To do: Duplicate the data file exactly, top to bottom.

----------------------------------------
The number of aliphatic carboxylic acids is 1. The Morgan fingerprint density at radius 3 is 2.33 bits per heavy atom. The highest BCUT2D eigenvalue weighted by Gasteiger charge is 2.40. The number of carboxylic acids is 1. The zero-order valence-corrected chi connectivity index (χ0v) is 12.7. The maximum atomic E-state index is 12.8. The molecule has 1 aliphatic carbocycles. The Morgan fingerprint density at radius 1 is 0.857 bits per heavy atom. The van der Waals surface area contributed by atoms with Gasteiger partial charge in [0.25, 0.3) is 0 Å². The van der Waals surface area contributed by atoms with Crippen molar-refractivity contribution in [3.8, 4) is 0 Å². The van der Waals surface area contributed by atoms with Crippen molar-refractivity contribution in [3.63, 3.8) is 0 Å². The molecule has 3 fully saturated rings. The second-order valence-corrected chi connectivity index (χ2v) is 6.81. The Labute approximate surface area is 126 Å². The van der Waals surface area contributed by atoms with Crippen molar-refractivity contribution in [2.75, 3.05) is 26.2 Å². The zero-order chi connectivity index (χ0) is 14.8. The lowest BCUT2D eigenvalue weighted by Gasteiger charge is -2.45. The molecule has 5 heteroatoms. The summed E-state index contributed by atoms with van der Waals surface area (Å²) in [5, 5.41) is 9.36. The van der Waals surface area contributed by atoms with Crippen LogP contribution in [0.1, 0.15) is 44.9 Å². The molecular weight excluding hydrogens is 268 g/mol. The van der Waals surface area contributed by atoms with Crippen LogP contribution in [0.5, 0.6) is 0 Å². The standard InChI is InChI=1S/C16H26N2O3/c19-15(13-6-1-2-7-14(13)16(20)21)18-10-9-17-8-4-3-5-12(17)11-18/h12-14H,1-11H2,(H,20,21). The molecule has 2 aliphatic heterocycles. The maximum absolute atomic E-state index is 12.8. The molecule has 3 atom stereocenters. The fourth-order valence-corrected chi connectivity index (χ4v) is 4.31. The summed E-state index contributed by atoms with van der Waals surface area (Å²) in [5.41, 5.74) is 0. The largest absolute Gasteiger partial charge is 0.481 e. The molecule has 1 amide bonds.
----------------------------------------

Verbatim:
The number of aliphatic carboxylic acids is 1. The Morgan fingerprint density at radius 3 is 2.33 bits per heavy atom. The highest BCUT2D eigenvalue weighted by Gasteiger charge is 2.40. The number of carboxylic acids is 1. The zero-order valence-corrected chi connectivity index (χ0v) is 12.7. The maximum atomic E-state index is 12.8. The molecule has 1 aliphatic carbocycles. The Morgan fingerprint density at radius 1 is 0.857 bits per heavy atom. The van der Waals surface area contributed by atoms with Gasteiger partial charge in [0.25, 0.3) is 0 Å². The van der Waals surface area contributed by atoms with Crippen molar-refractivity contribution in [3.8, 4) is 0 Å². The van der Waals surface area contributed by atoms with Crippen molar-refractivity contribution in [3.63, 3.8) is 0 Å². The molecule has 3 fully saturated rings. The second-order valence-corrected chi connectivity index (χ2v) is 6.81. The Labute approximate surface area is 126 Å². The van der Waals surface area contributed by atoms with Crippen molar-refractivity contribution in [2.75, 3.05) is 26.2 Å². The zero-order chi connectivity index (χ0) is 14.8. The lowest BCUT2D eigenvalue weighted by Gasteiger charge is -2.45. The molecule has 5 heteroatoms. The summed E-state index contributed by atoms with van der Waals surface area (Å²) in [5, 5.41) is 9.36. The van der Waals surface area contributed by atoms with Crippen LogP contribution in [0.1, 0.15) is 44.9 Å². The molecular weight excluding hydrogens is 268 g/mol. The van der Waals surface area contributed by atoms with Crippen LogP contribution in [0.5, 0.6) is 0 Å². The standard InChI is InChI=1S/C16H26N2O3/c19-15(13-6-1-2-7-14(13)16(20)21)18-10-9-17-8-4-3-5-12(17)11-18/h12-14H,1-11H2,(H,20,21). The molecule has 2 aliphatic heterocycles. The maximum absolute atomic E-state index is 12.8. The molecule has 3 atom stereocenters. The fourth-order valence-corrected chi connectivity index (χ4v) is 4.31. The summed E-state index contributed by atoms with van der Waals surface area (Å²) in [5.41, 5.74) is 0. The largest absolute Gasteiger partial charge is 0.481 e. The molecule has 1 amide bonds.